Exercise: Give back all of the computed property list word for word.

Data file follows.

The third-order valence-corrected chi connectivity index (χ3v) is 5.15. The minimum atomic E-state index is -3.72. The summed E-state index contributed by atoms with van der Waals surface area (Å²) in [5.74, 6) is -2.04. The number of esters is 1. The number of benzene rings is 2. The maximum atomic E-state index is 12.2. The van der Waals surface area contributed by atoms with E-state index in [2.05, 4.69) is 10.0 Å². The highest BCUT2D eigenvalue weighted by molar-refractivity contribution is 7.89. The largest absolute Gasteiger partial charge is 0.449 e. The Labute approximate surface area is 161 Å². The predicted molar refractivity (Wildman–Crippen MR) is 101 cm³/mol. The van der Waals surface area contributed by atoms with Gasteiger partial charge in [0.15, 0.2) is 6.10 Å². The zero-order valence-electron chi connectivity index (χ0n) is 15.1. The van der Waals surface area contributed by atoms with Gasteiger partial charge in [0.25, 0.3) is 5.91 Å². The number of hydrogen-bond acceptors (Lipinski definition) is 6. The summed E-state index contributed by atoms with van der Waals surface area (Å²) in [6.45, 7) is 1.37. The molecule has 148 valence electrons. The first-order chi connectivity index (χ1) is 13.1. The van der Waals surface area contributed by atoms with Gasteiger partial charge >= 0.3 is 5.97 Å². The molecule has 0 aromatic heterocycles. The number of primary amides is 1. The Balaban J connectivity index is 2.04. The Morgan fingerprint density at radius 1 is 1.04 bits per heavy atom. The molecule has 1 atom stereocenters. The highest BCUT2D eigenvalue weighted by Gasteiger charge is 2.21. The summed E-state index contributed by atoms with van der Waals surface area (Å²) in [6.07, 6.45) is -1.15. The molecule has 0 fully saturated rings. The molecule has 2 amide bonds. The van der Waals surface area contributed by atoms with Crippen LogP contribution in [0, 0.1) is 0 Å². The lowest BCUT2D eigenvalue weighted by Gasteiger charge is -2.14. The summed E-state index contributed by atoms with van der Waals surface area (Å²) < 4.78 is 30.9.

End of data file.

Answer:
The third-order valence-corrected chi connectivity index (χ3v) is 5.15. The minimum atomic E-state index is -3.72. The summed E-state index contributed by atoms with van der Waals surface area (Å²) in [5.74, 6) is -2.04. The number of esters is 1. The number of benzene rings is 2. The maximum atomic E-state index is 12.2. The van der Waals surface area contributed by atoms with E-state index in [2.05, 4.69) is 10.0 Å². The highest BCUT2D eigenvalue weighted by molar-refractivity contribution is 7.89. The largest absolute Gasteiger partial charge is 0.449 e. The Labute approximate surface area is 161 Å². The predicted molar refractivity (Wildman–Crippen MR) is 101 cm³/mol. The van der Waals surface area contributed by atoms with Gasteiger partial charge in [0.15, 0.2) is 6.10 Å². The zero-order valence-electron chi connectivity index (χ0n) is 15.1. The van der Waals surface area contributed by atoms with Gasteiger partial charge in [0.25, 0.3) is 5.91 Å². The number of hydrogen-bond acceptors (Lipinski definition) is 6. The summed E-state index contributed by atoms with van der Waals surface area (Å²) in [6.45, 7) is 1.37. The molecule has 148 valence electrons. The first-order chi connectivity index (χ1) is 13.1. The van der Waals surface area contributed by atoms with Gasteiger partial charge >= 0.3 is 5.97 Å². The molecule has 0 aromatic heterocycles. The number of primary amides is 1. The Balaban J connectivity index is 2.04. The Morgan fingerprint density at radius 1 is 1.04 bits per heavy atom. The molecule has 1 atom stereocenters. The highest BCUT2D eigenvalue weighted by Gasteiger charge is 2.21. The summed E-state index contributed by atoms with van der Waals surface area (Å²) in [6.07, 6.45) is -1.15. The molecule has 0 fully saturated rings. The molecule has 2 amide bonds. The van der Waals surface area contributed by atoms with Crippen LogP contribution in [0, 0.1) is 0 Å². The lowest BCUT2D eigenvalue weighted by Gasteiger charge is -2.14. The summed E-state index contributed by atoms with van der Waals surface area (Å²) < 4.78 is 30.9.